Additional requirements to be completed on a group-wide level and/or for the loyalty program as a standalone are DPIAs and DPOs.

Data Protection Impact Assessments (DPIAs): Organisations must conduct DPIAs for any processing that is likely to result in a high risk to the rights and freedoms of individuals.

Data Protection Officer (DPO): Certain organisations are required to appoint a DPO who is responsible for overseeing data protection compliance.

If a data breach does occur, you have 72 hours to inform those affected or you may face penalties.

Tip: If you use third-party service providers to facilitate your loyalty program, ensure that they also comply with GDPR standards. Implement written agreements with providers to guarantee data protection.


Marriott International, which runs the Marriott Bonvoy loyalty program, experienced a significant data breach to their guest reservation system in 2018. The breach exposed personal information, including names, contact details, passport numbers, and payment card details, of around 500 million guests. The incident led to investigations and fines by multiple regulatory authorities.

Data processing

When processing member data, GDPR forbids its usage unless you can justify with one of the following reasons:

  1. The member gave you consent to process the data. (e.g. They’ve opted in to your marketing email list.)
    • Consent must be “freely given, specific, informed and unambiguous.”
    • Requests for consent must be “clearly distinguishable from the other matters” and presented in “clear and plain language.”
    • Data subjects can withdraw previously given consent whenever they want, and you must honour their decision.
    • Children under 13 can only give consent with permission from their parent.
    • You need to keep documentary evidence of consent.
  2. You need to process it to comply with a legal obligation of yours. (e.g. You receive an order from the court in your jurisdiction.)
  3. You have a legitimate interest to process someone’s personal data. This is the most flexible lawful basis and the UK Information Commissioner’s Office provides further guidance on the matter.


The fines for violating the GDPR can be very high. There are two tiers of penalties, which max out at €20 million or 4% of global revenue (whichever is higher), plus members have the right to seek compensation for damages.

British Airways Executive Club

British Airways faced a data breach in 2018 that impacted customers of its Executive Club loyalty program. The breach involved the theft of personal and financial data, including credit card information, of approximately 420,000 customers. Hackers intercepted and collected payment details on the British Airways website and app. British Airways received a substantial fine from the UK’s Information Commissioner’s Office (ICO) for failing to protect customers’ personal information adequately and in addition, individuals affected were able to claim compensation.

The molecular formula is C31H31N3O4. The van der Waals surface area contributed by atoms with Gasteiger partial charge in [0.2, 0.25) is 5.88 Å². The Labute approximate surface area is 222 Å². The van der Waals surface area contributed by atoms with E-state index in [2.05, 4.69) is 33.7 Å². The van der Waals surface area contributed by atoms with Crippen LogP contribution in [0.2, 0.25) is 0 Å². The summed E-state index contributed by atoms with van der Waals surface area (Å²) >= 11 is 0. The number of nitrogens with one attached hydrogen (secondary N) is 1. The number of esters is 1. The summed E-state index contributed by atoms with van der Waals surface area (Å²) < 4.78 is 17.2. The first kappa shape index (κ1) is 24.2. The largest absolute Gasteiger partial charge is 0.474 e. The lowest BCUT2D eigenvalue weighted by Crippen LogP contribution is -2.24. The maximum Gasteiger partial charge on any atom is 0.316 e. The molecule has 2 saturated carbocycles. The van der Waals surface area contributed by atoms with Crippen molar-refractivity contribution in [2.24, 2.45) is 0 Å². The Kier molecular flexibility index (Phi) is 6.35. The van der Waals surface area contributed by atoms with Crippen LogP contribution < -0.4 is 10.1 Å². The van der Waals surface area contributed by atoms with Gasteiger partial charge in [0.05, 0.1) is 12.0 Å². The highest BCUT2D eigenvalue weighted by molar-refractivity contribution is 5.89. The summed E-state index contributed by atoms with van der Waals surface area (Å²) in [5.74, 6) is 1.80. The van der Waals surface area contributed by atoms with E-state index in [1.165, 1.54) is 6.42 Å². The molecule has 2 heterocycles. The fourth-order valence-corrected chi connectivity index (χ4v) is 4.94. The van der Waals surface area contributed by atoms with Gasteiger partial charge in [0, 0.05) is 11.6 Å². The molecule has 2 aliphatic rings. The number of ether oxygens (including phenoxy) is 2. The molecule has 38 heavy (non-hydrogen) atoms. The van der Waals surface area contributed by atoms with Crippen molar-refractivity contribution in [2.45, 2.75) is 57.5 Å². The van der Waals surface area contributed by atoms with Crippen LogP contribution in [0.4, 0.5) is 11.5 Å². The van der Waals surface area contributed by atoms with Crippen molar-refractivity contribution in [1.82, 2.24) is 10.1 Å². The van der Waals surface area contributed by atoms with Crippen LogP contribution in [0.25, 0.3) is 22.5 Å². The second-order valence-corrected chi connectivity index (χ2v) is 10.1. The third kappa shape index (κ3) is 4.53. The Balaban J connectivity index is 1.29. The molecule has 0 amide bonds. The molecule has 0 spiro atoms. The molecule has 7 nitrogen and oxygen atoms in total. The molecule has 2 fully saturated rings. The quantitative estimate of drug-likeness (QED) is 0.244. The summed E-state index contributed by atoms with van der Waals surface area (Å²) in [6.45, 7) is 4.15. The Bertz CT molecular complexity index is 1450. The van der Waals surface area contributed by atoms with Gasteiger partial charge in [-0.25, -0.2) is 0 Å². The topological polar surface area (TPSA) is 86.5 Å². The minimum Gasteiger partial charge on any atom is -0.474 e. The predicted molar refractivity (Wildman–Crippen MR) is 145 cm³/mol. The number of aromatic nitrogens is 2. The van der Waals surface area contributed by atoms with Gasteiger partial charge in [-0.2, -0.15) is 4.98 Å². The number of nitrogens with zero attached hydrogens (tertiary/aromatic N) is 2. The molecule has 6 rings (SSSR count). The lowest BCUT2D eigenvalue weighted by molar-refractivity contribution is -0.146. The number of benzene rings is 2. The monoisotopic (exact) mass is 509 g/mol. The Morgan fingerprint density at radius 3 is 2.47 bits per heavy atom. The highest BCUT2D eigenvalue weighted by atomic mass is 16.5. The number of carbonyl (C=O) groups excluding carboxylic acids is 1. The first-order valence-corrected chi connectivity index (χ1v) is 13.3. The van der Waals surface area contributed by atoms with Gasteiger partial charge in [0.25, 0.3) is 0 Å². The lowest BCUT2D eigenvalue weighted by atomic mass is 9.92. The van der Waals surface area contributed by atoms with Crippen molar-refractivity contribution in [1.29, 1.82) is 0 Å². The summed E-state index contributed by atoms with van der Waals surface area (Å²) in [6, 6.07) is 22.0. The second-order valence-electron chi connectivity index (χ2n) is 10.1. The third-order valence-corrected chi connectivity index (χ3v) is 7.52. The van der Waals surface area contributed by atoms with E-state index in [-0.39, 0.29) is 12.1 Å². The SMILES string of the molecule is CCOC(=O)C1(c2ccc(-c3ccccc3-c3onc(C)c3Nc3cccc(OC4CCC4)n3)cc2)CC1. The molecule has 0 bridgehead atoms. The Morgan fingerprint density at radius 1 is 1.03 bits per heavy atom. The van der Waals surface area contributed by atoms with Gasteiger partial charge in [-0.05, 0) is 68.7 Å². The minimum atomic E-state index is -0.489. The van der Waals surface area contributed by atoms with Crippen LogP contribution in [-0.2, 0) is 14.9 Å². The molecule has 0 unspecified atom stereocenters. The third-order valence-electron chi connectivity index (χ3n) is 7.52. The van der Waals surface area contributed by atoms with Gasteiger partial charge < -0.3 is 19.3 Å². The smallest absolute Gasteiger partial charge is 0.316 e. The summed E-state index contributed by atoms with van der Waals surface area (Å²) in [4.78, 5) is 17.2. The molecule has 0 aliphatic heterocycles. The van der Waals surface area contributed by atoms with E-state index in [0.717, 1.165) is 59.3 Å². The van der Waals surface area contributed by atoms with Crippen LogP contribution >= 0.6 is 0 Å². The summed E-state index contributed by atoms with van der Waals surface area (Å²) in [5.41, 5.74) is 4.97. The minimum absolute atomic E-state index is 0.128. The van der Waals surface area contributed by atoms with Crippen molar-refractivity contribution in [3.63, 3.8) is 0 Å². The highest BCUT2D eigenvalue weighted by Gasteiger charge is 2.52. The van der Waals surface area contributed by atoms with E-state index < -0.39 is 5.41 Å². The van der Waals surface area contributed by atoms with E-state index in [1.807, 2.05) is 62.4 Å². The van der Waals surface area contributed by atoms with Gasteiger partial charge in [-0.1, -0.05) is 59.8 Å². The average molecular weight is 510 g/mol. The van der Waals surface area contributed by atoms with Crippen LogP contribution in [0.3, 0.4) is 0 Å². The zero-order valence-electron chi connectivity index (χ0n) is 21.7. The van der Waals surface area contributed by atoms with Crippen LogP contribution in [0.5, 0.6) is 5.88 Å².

What are the differences between the UK and EU GDPR?

Following the UK’s exit from the EU, it maintained the GDPR as part of its domestic law, known as the UK GDPR. The UK GDPR is nearly identical to the EU GDPR, with some specific provisions tailored for the UK.

  • Regulatory Authority: In the EU, the GDPR is overseen by various national data protection authorities and the European Data Protection Board (EDPB). In the UK, the Information Commissioner’s Office (ICO) is the regulatory authority.
  • Data breach notification: The UK GDPR has slightly different timeframes for data breach notification compared to the EU GDPR.
  • Appointment of Data Protection Officers (DPOs): The UK GDPR has a higher threshold for mandatory DPO appointments compared to the EU GDPR.
  • Penalties and Fines: The UK ICO has the power to impose slightly different fines and penalties for non-compliance compared to EU data protection authorities.
  • One-Stop-Shop Mechanism: Allows businesses operating in multiple EU member states to deal primarily with one lead supervisory authority. However, businesses with operations in both the UK and EU may need to deal with both the ICO and EU supervisory authorities.
  • Organisation Representative: The EU GDPR requires organisations outside the EU that process personal data of EU residents to appoint an EU representative. The UK GDPR does not have this requirement for organisations outside the UK.
  • International Data Transfers: Data transfers between the UK and the EU are generally unaffected as the UK has granted adequacy to the EU, for now.

Tip: It is important to stay up to date on any changes or developments in data protection regulations as the landscape may evolve over time.

What is the EU Omnibus Directive?

The Omnibus Directive widens the scope of the current EU GDPR framework to expand transparency for consumers regarding price reductions, personalised prices, personal data, and the authenticity of customer reviews.